The excitement of US fusion researchers to build a prototype power plant that would finally use nuclear fusion, the process that powers the sun, to generate electricity, has increased. The idea emerged in another NASEM report in 2018, which suggested that the US hold on to its commitment to ITER, the gigantic international fusion experiment in France, but also prepare to build a domestic pilot plant soon afterwards. In December 2020, US fusion researchers included the pilot plant in their new long-range plan.
ITER uses intense magnetic fields to capture a plasma made of deuterium and tritium – the heavy isotopes of hydrogen – in a donut-shaped vacuum chamber and heats it to 150 million degrees Celsius. The experiment aims to show that the fusion of the deuterium and tritium nuclei can produce more energy than the generation of plasma consumption. The pilot plant would go one step further and produce useful amounts of electricity.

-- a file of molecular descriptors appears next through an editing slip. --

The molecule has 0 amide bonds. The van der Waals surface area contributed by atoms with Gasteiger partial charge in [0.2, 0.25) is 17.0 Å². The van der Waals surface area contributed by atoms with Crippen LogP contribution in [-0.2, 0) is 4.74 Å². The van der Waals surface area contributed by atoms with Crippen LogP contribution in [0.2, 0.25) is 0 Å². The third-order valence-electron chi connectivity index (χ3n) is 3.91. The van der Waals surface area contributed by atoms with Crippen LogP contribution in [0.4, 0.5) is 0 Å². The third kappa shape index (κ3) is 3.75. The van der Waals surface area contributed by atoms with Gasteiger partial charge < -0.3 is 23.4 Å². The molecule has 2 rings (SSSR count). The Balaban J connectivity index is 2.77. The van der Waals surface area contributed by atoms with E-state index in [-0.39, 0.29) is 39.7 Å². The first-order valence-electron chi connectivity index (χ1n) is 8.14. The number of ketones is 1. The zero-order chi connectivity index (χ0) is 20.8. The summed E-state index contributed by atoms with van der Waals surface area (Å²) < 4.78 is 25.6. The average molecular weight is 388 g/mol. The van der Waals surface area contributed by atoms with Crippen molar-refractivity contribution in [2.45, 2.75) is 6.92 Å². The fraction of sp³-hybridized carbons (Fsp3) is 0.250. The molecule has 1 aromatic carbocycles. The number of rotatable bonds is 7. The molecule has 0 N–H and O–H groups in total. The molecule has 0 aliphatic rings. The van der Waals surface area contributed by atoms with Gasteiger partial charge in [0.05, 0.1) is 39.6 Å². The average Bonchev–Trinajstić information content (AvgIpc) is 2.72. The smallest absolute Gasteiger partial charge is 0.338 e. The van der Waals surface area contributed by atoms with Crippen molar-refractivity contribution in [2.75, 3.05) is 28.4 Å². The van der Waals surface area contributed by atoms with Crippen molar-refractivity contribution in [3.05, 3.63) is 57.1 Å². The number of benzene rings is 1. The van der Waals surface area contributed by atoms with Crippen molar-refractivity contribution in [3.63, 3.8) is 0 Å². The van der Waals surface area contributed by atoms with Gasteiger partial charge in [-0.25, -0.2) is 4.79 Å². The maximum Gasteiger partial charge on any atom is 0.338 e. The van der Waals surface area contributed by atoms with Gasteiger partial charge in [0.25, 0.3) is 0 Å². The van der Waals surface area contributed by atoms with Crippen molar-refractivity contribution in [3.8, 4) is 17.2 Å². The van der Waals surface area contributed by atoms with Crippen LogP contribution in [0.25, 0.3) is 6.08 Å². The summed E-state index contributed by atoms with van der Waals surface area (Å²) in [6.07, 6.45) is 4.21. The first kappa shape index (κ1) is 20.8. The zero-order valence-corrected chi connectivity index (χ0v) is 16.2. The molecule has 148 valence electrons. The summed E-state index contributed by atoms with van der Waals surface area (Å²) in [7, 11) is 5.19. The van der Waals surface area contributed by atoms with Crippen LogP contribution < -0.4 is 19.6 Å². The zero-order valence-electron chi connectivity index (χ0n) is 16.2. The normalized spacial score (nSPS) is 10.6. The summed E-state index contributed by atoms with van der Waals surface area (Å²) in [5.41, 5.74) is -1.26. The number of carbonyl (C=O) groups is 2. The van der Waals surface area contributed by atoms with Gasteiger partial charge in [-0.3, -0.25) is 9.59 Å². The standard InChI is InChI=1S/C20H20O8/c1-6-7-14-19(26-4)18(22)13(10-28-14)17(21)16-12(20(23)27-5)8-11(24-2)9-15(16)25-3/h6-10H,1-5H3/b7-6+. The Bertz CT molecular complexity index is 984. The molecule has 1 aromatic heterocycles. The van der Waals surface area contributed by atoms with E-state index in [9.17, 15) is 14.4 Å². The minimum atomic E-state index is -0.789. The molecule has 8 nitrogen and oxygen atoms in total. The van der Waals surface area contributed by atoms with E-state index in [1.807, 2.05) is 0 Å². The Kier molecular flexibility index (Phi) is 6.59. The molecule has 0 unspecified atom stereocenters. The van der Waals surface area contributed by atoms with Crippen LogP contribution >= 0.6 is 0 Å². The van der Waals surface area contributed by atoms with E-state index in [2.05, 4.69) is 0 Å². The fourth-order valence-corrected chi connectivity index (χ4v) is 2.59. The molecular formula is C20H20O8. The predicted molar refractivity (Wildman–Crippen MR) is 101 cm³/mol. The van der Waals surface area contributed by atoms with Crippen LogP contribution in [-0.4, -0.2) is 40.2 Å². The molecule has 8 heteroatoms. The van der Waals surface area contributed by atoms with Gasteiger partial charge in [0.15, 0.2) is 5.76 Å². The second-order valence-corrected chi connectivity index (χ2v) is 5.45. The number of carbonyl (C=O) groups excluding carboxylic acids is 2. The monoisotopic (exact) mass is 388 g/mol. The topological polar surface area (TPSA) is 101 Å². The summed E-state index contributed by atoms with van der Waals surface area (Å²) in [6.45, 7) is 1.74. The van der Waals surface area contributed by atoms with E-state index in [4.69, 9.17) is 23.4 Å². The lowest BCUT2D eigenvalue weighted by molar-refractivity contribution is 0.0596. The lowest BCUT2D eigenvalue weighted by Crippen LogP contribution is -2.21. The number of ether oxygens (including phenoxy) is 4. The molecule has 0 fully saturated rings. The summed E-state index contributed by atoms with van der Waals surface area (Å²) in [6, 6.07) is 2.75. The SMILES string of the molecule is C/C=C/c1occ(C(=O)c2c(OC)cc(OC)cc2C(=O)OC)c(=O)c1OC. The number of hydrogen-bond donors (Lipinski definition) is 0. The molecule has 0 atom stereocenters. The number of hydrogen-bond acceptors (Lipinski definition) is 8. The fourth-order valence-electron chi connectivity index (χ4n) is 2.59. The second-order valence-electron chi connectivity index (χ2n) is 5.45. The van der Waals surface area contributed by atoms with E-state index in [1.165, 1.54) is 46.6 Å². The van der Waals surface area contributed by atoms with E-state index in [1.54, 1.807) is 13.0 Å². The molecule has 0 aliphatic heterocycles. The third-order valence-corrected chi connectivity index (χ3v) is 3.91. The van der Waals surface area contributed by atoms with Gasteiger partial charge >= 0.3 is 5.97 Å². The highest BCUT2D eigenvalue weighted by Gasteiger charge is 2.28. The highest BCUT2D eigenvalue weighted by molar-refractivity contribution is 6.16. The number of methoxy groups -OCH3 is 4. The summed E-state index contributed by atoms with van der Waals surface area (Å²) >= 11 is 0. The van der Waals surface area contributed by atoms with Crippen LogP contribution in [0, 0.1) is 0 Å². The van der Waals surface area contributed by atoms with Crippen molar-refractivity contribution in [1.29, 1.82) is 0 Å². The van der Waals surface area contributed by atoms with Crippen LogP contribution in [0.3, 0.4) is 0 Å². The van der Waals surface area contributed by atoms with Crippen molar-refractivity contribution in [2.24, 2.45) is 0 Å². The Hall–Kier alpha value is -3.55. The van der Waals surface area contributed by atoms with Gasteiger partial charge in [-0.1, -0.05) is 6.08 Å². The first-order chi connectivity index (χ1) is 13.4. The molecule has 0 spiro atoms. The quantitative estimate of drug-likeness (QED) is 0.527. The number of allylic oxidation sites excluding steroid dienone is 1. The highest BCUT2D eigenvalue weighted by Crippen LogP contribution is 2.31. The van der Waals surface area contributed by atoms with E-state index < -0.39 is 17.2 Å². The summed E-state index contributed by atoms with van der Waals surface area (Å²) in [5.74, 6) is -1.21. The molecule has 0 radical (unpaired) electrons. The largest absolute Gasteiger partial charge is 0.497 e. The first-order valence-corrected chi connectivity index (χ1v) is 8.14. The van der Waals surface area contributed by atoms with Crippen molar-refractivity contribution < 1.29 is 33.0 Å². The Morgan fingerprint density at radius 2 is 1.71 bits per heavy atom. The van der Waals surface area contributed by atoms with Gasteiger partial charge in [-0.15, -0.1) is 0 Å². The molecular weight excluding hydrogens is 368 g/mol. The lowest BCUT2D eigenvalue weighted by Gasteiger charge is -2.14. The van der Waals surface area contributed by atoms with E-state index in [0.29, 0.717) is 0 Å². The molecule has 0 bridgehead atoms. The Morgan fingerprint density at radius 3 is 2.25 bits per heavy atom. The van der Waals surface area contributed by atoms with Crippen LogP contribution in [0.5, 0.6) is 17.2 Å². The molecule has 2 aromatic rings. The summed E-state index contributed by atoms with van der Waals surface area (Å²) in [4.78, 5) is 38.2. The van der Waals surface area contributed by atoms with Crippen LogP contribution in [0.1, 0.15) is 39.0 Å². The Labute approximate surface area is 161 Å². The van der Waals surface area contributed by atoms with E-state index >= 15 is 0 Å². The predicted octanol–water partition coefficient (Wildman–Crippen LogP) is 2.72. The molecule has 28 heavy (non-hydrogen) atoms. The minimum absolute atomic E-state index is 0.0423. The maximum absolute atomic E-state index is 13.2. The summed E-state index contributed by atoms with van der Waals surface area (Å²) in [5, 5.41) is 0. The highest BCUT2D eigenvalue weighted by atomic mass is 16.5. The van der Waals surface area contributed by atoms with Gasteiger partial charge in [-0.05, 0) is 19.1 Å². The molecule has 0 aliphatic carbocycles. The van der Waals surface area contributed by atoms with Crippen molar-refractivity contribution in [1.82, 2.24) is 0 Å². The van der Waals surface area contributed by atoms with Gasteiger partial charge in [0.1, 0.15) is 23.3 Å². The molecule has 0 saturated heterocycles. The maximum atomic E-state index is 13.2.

Proponents of the proposal say building a pilot facility would allow US researchers to overtake competitors in Europe and Asia and regain leadership in fusion research. Additionally, with recent advances in high-temperature superconductor magnets, 3D printing, and computer modeling, the facility could be much smaller and less expensive than ITER, which is 30 meters tall and will cost more than $ 20 billion.
The pilot plant would not be overwhelmingly efficient. The new report says it will only produce 50 megawatts of electricity, a few percent of what a large gas-powered facility can produce. That’s just enough to see how such a facility would interact with the utility grid, says David Roop, engineer at DWR Associates LLC and author of the new report. “With this value of at least 50 megawatts, you can test your ability to bring electricity into the grid,” he says. The pilot plant shouldn’t cost more than $ 5 or 6 billion, the report said. This is the amount that utilities say they would be willing to pay for the first subsequent commercial facility that would generate hundreds of megawatts of electricity.